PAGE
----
Sunday, May 5, 2019

Living in the In-Between

I love watching my oldest kids growing into adults.  For too long, I was focused on what I was losing - my dependent child, gathered physically under my protective wings.  And don't get me wrong, letting go of that is HARD stuff.  I'm so grateful that I still have seven more kiddos to go, and I can't imagine what I'll feel when my last little ones approach that season.  But as the sadness recedes, I'm left with a sense of wonder, and a need to communicate the beauty of this season to my children.

Seasons of transition are hard.  Sometimes we have hour-plus conversations on how hard it is be in the "waiting period" of life - working towards a future that seems distant and somewhat hazy, but beguiling and enchanting.  In my new "advisory" role, as a parent of an adult child, I find myself dispensing sage truisms about keeping focused on the day-to-day and finding joy in the seemingly never-ending college days.  Ah, but then I realize I must preach those same things to myself every day.  How I need to be reminded most days!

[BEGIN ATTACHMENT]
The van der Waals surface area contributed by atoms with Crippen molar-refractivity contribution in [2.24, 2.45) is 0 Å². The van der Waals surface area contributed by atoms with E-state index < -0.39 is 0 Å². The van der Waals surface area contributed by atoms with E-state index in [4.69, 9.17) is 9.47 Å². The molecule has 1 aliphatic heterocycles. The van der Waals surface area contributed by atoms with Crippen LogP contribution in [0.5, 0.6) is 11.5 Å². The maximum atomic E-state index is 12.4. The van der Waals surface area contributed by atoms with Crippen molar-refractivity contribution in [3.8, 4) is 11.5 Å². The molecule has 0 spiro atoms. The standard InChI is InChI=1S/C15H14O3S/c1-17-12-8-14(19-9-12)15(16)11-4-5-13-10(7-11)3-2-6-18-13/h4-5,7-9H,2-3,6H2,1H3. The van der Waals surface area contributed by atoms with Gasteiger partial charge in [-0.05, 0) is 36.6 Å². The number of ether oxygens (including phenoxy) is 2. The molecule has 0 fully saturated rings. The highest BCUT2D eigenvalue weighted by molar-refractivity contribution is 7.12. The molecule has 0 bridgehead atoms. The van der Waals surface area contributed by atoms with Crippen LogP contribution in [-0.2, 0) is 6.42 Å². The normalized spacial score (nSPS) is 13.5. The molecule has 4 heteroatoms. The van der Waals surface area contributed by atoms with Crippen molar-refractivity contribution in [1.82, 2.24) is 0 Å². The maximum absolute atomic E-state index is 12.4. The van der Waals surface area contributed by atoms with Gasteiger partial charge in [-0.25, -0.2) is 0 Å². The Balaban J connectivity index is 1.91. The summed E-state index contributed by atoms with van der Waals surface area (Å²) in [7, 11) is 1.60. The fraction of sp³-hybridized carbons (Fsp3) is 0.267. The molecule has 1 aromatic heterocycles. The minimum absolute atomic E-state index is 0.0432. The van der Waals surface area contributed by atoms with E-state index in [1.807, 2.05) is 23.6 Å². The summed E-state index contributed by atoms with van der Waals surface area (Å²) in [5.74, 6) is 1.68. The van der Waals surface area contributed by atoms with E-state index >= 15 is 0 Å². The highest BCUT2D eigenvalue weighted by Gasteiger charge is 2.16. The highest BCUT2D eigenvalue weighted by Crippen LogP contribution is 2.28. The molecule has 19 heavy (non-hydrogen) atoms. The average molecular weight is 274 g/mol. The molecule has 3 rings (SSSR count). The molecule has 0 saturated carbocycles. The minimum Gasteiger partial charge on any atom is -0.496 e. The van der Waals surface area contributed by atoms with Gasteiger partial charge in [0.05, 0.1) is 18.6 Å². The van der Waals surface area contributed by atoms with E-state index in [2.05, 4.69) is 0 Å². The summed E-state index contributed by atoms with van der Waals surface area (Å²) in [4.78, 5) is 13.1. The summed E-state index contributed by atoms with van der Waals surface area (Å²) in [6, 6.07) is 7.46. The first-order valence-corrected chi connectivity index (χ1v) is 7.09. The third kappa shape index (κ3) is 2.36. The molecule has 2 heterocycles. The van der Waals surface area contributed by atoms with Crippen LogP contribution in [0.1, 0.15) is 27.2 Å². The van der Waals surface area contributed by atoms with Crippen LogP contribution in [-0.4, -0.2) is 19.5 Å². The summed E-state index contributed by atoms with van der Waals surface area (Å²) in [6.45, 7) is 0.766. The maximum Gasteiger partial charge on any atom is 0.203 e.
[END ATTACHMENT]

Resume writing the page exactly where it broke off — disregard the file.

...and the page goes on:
Modern life often seems like a hamster-wheel of racing from one checkpoint to another. Life will TRULY begin after high school, after college, after getting a job, after buying a house, after marriage, after starting a family, after completing a family, after your last child leaves the nest, after retirement, after you get to the mission field.  And those are all potentially good and wonderful things.  God made us, unique amongst his earthly creation, with the ability to dream and plan  But how easily, in our corruptible earthly bodies, are our eyes and hearts turned away from The One Who Knows All Things as we ask him to proverbially hold our jackets while we get to work and that once we've just Arrived, we will be ready for him.  Of course, that's a lie, and a most dangerous one indeed.  We've arrived the moment we were given a regenerate heart! None of this human striving makes us one whit more precious in his sight.  And too often, if you are anything like me, the striving serves as a mighty fine distraction at best and at worst, a source of a low, but steady grumbling spirit that destroys joy.